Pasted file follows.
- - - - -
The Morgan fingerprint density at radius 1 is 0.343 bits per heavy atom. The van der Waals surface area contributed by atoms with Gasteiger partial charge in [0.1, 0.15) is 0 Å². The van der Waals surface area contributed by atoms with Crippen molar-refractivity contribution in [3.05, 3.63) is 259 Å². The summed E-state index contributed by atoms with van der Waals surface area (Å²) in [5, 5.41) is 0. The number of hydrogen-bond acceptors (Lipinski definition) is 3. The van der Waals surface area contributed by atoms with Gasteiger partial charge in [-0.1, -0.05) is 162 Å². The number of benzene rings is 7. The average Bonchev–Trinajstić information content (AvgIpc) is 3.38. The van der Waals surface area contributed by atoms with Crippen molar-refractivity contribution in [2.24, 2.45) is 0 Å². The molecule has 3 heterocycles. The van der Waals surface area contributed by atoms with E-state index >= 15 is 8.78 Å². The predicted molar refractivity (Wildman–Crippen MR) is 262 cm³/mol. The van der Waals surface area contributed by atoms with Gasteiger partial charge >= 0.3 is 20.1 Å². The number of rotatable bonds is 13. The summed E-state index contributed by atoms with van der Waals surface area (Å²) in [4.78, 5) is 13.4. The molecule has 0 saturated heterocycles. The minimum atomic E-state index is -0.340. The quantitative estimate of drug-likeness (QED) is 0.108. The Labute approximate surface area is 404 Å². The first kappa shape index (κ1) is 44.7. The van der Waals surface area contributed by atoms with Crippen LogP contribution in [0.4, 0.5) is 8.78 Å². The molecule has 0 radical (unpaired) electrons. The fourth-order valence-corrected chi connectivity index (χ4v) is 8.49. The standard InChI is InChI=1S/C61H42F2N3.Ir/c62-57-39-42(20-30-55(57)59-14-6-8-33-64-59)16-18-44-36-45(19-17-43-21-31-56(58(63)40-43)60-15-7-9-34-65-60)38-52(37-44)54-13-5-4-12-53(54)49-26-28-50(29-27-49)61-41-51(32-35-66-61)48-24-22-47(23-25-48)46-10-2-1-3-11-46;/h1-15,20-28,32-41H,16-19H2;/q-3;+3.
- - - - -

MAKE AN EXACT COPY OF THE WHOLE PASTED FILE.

The Morgan fingerprint density at radius 1 is 0.343 bits per heavy atom. The van der Waals surface area contributed by atoms with Gasteiger partial charge in [0.1, 0.15) is 0 Å². The van der Waals surface area contributed by atoms with Crippen molar-refractivity contribution in [3.05, 3.63) is 259 Å². The summed E-state index contributed by atoms with van der Waals surface area (Å²) in [5, 5.41) is 0. The number of hydrogen-bond acceptors (Lipinski definition) is 3. The van der Waals surface area contributed by atoms with Gasteiger partial charge in [-0.1, -0.05) is 162 Å². The number of benzene rings is 7. The average Bonchev–Trinajstić information content (AvgIpc) is 3.38. The van der Waals surface area contributed by atoms with Crippen molar-refractivity contribution in [2.24, 2.45) is 0 Å². The molecule has 3 heterocycles. The van der Waals surface area contributed by atoms with E-state index >= 15 is 8.78 Å². The predicted molar refractivity (Wildman–Crippen MR) is 262 cm³/mol. The van der Waals surface area contributed by atoms with Gasteiger partial charge >= 0.3 is 20.1 Å². The number of rotatable bonds is 13. The summed E-state index contributed by atoms with van der Waals surface area (Å²) in [4.78, 5) is 13.4. The molecule has 0 saturated heterocycles. The minimum atomic E-state index is -0.340. The quantitative estimate of drug-likeness (QED) is 0.108. The Labute approximate surface area is 404 Å². The first kappa shape index (κ1) is 44.7. The van der Waals surface area contributed by atoms with Crippen LogP contribution in [0.4, 0.5) is 8.78 Å². The molecule has 0 radical (unpaired) electrons. The fourth-order valence-corrected chi connectivity index (χ4v) is 8.49. The standard InChI is InChI=1S/C61H42F2N3.Ir/c62-57-39-42(20-30-55(57)59-14-6-8-33-64-59)16-18-44-36-45(19-17-43-21-31-56(58(63)40-43)60-15-7-9-34-65-60)38-52(37-44)54-13-5-4-12-53(54)49-26-28-50(29-27-49)61-41-51(32-35-66-61)48-24-22-47(23-25-48)46-10-2-1-3-11-46;/h1-15,20-28,32-41H,16-19H2;/q-3;+3.